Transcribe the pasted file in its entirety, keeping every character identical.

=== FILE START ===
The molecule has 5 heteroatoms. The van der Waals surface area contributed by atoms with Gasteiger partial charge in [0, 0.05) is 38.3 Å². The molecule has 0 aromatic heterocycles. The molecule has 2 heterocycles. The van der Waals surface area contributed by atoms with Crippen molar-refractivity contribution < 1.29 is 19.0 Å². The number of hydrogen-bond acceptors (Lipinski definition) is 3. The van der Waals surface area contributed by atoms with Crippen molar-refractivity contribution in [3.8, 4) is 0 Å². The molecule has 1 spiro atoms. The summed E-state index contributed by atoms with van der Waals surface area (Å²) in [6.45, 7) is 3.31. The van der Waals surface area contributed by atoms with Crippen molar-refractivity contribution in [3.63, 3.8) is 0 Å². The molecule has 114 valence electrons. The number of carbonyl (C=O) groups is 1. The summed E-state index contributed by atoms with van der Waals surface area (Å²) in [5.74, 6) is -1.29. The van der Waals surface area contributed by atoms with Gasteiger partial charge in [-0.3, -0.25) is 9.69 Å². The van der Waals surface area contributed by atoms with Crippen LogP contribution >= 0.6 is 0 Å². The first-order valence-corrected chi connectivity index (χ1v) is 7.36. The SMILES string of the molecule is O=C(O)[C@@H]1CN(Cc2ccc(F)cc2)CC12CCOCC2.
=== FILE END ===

The molecule has 5 heteroatoms. The van der Waals surface area contributed by atoms with Gasteiger partial charge in [0, 0.05) is 38.3 Å². The molecule has 0 aromatic heterocycles. The molecule has 2 heterocycles. The van der Waals surface area contributed by atoms with Crippen molar-refractivity contribution < 1.29 is 19.0 Å². The number of hydrogen-bond acceptors (Lipinski definition) is 3. The van der Waals surface area contributed by atoms with Crippen molar-refractivity contribution in [3.8, 4) is 0 Å². The molecule has 1 spiro atoms. The summed E-state index contributed by atoms with van der Waals surface area (Å²) in [6.45, 7) is 3.31. The van der Waals surface area contributed by atoms with Crippen molar-refractivity contribution in [3.63, 3.8) is 0 Å². The molecule has 114 valence electrons. The number of carbonyl (C=O) groups is 1. The summed E-state index contributed by atoms with van der Waals surface area (Å²) in [5.74, 6) is -1.29. The van der Waals surface area contributed by atoms with Gasteiger partial charge in [-0.3, -0.25) is 9.69 Å². The van der Waals surface area contributed by atoms with Crippen LogP contribution >= 0.6 is 0 Å². The first-order valence-corrected chi connectivity index (χ1v) is 7.36. The SMILES string of the molecule is O=C(O)[C@@H]1CN(Cc2ccc(F)cc2)CC12CCOCC2.